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Check alignment of raw pointers in debug mode #54915

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RalfJung opened this issue Oct 8, 2018 · 7 comments

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@RalfJung
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commented Oct 8, 2018

It is UB to *r a raw pointer ("dereference", but this includes &*r) when that pointer is not aligned to its type. I propose that when compiling in debug mode, we insert a check for this to emit a panic when the pointer is not sufficiently aligned. That would essentially be the "big brother" of #52972, and the cousin of #53871.

This would have caught #54908.

However, I guess before someone starts implementing this, we should get @rust-lang/compiler to say that they think this is a good idea. It's in debug mode only, and it's a rather cheap check (as alignment is always a power of two), so I expect the perf impact to be acceptable.

@leonardo-m

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commented Oct 9, 2018

See also Zig, that exposes such alignment information in the type system itself:
https://andrewkelley.me/post/unsafe-zig-safer-than-unsafe-rust.html

Using syntax like:

var array align(@alignOf(Foo)) = []u8{1} ** 1024;

The run-time check perf impact is probably acceptable because currently debug builds are often 1000%+ slower.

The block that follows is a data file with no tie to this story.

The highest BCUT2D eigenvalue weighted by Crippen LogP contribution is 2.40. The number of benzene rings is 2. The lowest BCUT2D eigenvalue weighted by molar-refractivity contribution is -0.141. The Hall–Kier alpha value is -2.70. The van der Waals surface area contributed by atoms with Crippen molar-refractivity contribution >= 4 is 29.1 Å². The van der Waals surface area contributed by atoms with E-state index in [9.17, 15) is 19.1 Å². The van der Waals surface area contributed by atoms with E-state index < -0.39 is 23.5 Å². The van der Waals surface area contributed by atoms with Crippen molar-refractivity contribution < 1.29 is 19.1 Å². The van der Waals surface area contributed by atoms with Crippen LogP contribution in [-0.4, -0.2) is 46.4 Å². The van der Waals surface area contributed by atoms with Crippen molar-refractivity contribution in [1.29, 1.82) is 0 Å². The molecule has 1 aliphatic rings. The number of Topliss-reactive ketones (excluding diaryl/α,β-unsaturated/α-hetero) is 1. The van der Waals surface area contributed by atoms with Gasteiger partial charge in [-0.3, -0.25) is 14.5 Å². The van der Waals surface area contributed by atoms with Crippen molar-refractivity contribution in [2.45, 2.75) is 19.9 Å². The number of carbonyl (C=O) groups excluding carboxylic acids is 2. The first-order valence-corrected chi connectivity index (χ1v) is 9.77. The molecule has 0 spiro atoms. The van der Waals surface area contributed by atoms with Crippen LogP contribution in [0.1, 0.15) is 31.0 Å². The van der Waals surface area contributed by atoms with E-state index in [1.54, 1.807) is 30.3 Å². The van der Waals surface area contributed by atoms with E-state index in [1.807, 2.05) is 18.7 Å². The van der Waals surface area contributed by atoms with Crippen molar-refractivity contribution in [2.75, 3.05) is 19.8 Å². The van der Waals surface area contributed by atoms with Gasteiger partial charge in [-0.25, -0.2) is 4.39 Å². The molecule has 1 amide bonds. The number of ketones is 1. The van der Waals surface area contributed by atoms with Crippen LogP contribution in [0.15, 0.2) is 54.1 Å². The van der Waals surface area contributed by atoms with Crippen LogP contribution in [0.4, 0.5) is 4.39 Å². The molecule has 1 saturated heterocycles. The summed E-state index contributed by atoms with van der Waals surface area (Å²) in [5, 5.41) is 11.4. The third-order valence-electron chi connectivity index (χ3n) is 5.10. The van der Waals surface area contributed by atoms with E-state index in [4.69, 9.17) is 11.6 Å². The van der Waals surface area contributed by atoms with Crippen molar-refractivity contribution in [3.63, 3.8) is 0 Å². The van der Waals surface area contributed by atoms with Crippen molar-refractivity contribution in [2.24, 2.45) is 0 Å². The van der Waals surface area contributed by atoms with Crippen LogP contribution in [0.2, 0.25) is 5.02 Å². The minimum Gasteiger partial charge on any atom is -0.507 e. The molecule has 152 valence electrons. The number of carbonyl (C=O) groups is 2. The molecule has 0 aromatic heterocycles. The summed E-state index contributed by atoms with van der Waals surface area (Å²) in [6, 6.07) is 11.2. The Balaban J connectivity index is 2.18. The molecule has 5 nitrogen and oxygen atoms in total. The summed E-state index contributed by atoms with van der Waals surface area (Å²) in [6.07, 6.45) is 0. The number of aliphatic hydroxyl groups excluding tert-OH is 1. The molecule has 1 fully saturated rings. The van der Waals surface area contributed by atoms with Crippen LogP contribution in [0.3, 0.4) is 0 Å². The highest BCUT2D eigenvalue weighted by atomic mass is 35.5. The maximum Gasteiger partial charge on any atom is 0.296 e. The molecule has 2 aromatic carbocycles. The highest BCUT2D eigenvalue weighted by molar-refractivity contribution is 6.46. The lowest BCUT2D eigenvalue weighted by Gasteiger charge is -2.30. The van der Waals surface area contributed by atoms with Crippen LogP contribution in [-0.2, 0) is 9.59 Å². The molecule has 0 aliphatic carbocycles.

I suggest to add a switch like -Z force-overflow-checks that could be switched on in "efficient experiment" release builds too if desired, because sometimes debug builds are so slow you can't use them well to test some code.

More generally, what other basic invariants like that could rustc verify automatically (in debug builds)?

@RalfJung

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commented Oct 9, 2018

I suggest to add a switch like -Z force-overflow-checks that could be switched on in "efficient experiment" release builds too if desired, because sometimes debug builds are so slow you can't use them well to test some code.

Good point. We have something similar for integer overflow, don't we?

More generally, what other basic invariants like that could rustc verify automatically (in debug builds)?

Tons of them, but which have a good perf-benefit trade-off? Also note that this wouldn't reliably verify the alignment invariant, one can still mem::transmute or use a union or cast pointer types around to get an underaligned (or NULL) reference. It's not a perfect check (unlike what we can do e.g. in miri), but it's useful.

Some other things coming to my mind are:

  • Instead of triggering UB when having an uninhabited local variable, trigger a llvm.trap.
  • When doing a match on an enum or bool, verify that the discriminant is valid.
  • Go over the intrinsics and see which could check some of their preconditions -- things like unchecked_div or unchecked_shl. Would it be better to check this is the stable wrappers around the intrinsics, or change the code generated by the intrinsics?